Development of an integrated optical E-Probe for GaN power transistor reliability analysis

Lead Research Organisation: University of Bristol
Department Name: Physics


AlGaN/GaN high electron mobility transistors (HEMT) are a key technology currently envisioned for future radar, satellite and communication applications, ranging from civilian to military use. Although the performance of AlGaN/GaN HEMTs presently reaches power levels up to 40W/mm at frequencies as high as 2-10 GHz, i.e., a spectacular performance enabling disruptive changes for many system applications, long-term reliability of AlGaN/GaN HEMTs is still a serious issue, not only in the UK and Europe, but also in the USA and Japan. There are several key factors affecting AlGaN/GaN HEMT reliability resulting in a variety of different failure mechanisms, including trap generation, metal migration and others. These are accelerated by: (i) device temperature, (ii) local stresses / strains (converse piezo-electric and thermal), (iii) high electric fields. Knowledge of these parameters is essential for reliability testing, in particular, for accelerated lifetime testing to predict mean time to failure (MTTF). The CDTR in Bristol developed and pioneered Raman thermography, to probe temperature and stress/strain with sub-micron spatial and nano-second time resolution in the only a few micron size active device area of AlGaN/GaN HEMTs, but there is presently no non-invasive probe available for experimentally quantifying electric field strength and its lateral distribution in particular when operating devices at high voltages. Therefore presently only simulation can be used to estimate electric field strength. The key aim of this research project is to develop, test and employ a non-invasive novel optical probe (E-probe) to quantify electric field strength and its lateral distribution in the device channel of AlGaN/GaN HEMTs, and to integrate it into Raman thermography, to enable simultaneous electric field, temperature and stress analysis of AlGaN/GaN HEMTs, to develop a unique and highly beneficial analysis technique for AlGaN/GaN HEMT reliability research. Experiments on degrading / stressing of devices to probe the resulting changes in the electric field strength and its distribution will be performed for state-of-the-art reliability research. Charge carrier traps generated during stressing change electric field strength which we expect to be able to probe directly here for the first time. Carrier trapping times range from milliseconds to seconds. We aim, a higher-risk component of this project, to also developing the ability to probing time-dependent changes in the electric field with carrier trapping / detrapping in the devices.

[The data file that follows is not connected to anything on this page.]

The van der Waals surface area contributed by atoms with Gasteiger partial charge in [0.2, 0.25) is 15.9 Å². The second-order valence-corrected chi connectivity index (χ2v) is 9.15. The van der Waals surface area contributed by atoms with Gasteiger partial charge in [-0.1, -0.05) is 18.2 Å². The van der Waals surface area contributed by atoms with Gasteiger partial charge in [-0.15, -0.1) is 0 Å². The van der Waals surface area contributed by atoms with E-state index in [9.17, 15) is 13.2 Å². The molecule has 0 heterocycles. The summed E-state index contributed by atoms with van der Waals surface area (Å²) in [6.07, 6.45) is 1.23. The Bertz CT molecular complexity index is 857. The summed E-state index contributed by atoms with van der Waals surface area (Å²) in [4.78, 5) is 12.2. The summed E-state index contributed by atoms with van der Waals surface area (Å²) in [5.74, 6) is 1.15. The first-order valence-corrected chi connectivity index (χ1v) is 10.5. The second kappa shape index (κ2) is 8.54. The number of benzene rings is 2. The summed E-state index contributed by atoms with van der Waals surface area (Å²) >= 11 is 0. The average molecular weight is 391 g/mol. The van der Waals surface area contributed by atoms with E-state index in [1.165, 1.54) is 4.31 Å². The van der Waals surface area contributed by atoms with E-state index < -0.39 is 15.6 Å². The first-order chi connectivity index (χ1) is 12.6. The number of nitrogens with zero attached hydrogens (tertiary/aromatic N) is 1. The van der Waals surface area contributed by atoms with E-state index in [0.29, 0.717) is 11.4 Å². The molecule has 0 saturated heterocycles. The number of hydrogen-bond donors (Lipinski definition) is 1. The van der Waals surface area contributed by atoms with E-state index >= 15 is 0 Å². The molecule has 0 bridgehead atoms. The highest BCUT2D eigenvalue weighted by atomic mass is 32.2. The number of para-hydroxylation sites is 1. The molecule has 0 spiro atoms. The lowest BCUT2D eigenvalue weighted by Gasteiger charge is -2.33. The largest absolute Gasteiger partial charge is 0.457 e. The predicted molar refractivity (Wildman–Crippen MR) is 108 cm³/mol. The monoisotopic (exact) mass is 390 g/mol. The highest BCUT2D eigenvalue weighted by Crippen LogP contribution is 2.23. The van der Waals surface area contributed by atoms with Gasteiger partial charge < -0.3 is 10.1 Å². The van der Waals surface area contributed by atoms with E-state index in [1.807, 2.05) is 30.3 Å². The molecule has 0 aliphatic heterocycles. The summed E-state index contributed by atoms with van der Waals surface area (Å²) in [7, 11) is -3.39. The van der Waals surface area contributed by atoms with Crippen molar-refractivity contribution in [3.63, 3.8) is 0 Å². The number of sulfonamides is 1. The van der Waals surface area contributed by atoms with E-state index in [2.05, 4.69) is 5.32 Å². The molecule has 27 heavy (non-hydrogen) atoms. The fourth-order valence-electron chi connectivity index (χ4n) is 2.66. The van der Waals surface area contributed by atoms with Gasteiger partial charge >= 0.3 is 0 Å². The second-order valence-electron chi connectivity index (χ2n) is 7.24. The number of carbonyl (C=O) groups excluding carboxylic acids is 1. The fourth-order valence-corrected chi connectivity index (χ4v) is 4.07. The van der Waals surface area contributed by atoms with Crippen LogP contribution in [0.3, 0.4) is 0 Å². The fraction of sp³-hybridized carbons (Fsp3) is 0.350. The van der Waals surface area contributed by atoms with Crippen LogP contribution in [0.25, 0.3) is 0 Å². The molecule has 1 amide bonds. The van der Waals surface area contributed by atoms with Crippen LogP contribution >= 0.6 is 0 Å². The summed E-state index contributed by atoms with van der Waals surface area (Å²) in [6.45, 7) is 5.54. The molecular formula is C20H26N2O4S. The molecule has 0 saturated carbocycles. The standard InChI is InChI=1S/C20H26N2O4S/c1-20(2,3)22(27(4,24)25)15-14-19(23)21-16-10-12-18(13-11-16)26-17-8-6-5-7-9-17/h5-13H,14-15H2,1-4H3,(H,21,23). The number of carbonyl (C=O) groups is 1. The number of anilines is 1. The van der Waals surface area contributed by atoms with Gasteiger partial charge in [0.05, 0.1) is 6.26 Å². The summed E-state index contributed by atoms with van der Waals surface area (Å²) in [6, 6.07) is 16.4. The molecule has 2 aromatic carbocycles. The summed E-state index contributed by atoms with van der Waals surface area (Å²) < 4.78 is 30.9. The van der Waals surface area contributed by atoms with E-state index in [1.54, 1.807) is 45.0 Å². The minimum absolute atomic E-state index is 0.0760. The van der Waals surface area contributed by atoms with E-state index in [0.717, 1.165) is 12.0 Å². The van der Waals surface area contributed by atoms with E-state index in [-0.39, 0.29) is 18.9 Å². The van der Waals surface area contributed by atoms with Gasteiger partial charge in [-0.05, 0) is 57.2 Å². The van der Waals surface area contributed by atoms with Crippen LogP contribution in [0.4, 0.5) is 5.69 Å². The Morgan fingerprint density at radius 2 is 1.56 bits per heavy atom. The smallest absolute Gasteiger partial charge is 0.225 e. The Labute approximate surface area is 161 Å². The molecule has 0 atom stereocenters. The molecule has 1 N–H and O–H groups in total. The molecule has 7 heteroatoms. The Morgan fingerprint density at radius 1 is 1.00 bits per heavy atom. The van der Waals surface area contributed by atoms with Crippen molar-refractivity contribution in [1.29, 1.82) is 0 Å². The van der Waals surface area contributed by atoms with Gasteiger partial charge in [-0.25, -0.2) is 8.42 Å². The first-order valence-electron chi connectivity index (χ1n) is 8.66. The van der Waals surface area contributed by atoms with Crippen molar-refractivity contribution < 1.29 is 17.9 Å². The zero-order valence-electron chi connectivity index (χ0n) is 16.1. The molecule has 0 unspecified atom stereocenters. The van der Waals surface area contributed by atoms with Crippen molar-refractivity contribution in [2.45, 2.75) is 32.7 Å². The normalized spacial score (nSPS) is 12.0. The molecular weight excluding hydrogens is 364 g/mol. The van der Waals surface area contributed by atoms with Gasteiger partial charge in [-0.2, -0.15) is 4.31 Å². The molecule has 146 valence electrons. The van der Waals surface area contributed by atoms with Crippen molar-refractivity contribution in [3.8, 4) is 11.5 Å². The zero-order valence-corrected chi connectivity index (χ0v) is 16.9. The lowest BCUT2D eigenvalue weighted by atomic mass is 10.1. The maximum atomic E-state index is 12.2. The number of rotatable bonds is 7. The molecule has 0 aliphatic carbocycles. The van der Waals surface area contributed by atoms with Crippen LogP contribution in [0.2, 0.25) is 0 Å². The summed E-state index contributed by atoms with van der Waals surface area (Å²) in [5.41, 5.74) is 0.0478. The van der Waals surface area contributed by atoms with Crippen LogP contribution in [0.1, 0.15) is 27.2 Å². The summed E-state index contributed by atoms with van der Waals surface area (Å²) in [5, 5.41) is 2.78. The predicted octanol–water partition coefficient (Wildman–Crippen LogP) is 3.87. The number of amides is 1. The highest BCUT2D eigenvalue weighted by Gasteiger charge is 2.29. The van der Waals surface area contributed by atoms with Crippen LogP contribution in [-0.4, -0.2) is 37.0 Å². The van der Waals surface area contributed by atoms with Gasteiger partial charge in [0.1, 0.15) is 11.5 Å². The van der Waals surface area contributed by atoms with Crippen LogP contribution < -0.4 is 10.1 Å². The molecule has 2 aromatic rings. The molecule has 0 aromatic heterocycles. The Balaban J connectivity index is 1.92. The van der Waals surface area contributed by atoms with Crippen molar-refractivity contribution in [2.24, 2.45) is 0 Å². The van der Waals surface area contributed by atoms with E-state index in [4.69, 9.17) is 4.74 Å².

Planned Impact